What exactly is Health Level 7’s FHIR®? Healthcare data has to move. FHIR and other HL7 data standards provide guidelines and data structures so clinical data can move out of Electronic Health Records systems to the other providers who make up a care team. Clinicians need a complete picture of patient data for patient safety and Clinical Decision Support.
In this blog on HL7’s FHIR®, JPSys data standards whizzes, HL7 Fellows Galen Mulrooney, HL7F and Jay Lyle, HL7F, will be sharing their expertise. They have been representing the VA’s at HL7 Working Group meetings for 20 years now, concentrating on areas regarding clinical informatics, interoperability, and clinical terminologies at several HL7 Work Groups including the Vocabulary and Patient Care Work Groups. Galen was the Co-chair of the Service Oriented Architecture working group and the Clinical Informatics Modeling Initiative (CIMI), working very closely with the people who were developing the FHIR standard when it was first proposed in 2011. Jay is a Terminology Subject Matter Expert and a Data Standards Architect, who specializes in FHIR implementation and FHIR mapping for API development and has also co-chaired numerous HL7 Standards Working Groups.
Here Galen and Jay will discuss current topics in HL7 FHIR®, such as Implementation Guides, the US FHIR CORE, and API best practices. First, we will dive into the history of HL7 before FHIR® and why it was needed. Remember the overall goal here is to facilitate the sending of electronic healthcare messages.
A Brief History of HL7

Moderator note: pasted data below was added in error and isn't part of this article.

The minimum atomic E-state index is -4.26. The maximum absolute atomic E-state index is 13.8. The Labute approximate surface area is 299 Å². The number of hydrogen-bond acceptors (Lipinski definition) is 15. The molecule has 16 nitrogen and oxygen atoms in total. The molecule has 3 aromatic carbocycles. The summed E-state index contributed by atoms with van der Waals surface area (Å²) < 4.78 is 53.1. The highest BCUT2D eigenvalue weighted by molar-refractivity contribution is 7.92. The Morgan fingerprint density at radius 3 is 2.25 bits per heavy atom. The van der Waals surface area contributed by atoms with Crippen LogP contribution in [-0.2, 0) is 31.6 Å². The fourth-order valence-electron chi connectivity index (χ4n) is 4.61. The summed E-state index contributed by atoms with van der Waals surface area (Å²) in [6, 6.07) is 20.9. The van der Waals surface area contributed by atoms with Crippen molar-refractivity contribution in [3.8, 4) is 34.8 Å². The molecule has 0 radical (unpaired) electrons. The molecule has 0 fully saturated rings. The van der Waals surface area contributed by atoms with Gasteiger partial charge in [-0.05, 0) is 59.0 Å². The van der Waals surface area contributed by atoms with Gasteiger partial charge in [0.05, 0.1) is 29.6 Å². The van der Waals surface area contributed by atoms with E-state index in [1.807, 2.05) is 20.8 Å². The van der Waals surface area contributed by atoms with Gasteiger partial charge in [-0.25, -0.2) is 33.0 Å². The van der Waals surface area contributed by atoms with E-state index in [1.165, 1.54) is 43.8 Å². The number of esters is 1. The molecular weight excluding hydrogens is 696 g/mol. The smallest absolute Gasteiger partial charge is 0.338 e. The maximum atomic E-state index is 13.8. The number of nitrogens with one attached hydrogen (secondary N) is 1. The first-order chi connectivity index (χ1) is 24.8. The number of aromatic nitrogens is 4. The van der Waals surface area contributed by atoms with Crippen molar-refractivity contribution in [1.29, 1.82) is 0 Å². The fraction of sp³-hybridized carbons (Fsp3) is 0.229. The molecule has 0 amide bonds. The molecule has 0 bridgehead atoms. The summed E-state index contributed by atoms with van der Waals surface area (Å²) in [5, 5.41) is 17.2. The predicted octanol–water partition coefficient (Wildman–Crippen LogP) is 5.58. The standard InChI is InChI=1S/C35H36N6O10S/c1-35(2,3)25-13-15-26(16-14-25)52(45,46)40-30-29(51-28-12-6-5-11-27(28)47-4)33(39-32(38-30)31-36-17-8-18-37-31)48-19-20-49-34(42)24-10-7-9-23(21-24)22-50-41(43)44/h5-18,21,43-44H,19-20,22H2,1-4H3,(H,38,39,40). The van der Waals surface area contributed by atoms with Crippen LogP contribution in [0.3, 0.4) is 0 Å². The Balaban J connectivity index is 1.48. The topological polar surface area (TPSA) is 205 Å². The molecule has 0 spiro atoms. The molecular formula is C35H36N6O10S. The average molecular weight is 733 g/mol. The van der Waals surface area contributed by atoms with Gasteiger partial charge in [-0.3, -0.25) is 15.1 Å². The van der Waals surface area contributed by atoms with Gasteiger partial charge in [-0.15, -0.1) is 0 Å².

Historically business to business transactions, termed Electronic Data Interchange, have used comma delimited files to send data between different organizations. HL7 is a Standards Development Organization (SDO) that has created data standards for electronic transmission of clinical messages. HL7 primarily started off with establishing standard formats for laboratory results reporting and order requests and branched out into other areas such as prescriptions and admissions, discharges and transfers (ADT) for patients. In the early 2000s, HL7 realized that there were some deficiencies in the EDI approach. The actual data being transmitted back and forth was not human readable, and there was a lot of variability between organizations (which was allowable in the specification). This required that time and labor intensive planning and negotiation be done between any organizations who wanted to exchange and use data safely. The standard, which has to work for the whole world, is not very specific in its requirements. Just because two organizations both use the same HL7 data standard didn’t mean that they could talk to each other. There would have to be a tedious data exchange agreement worked out between them as to how they would specifically format the data to be sent.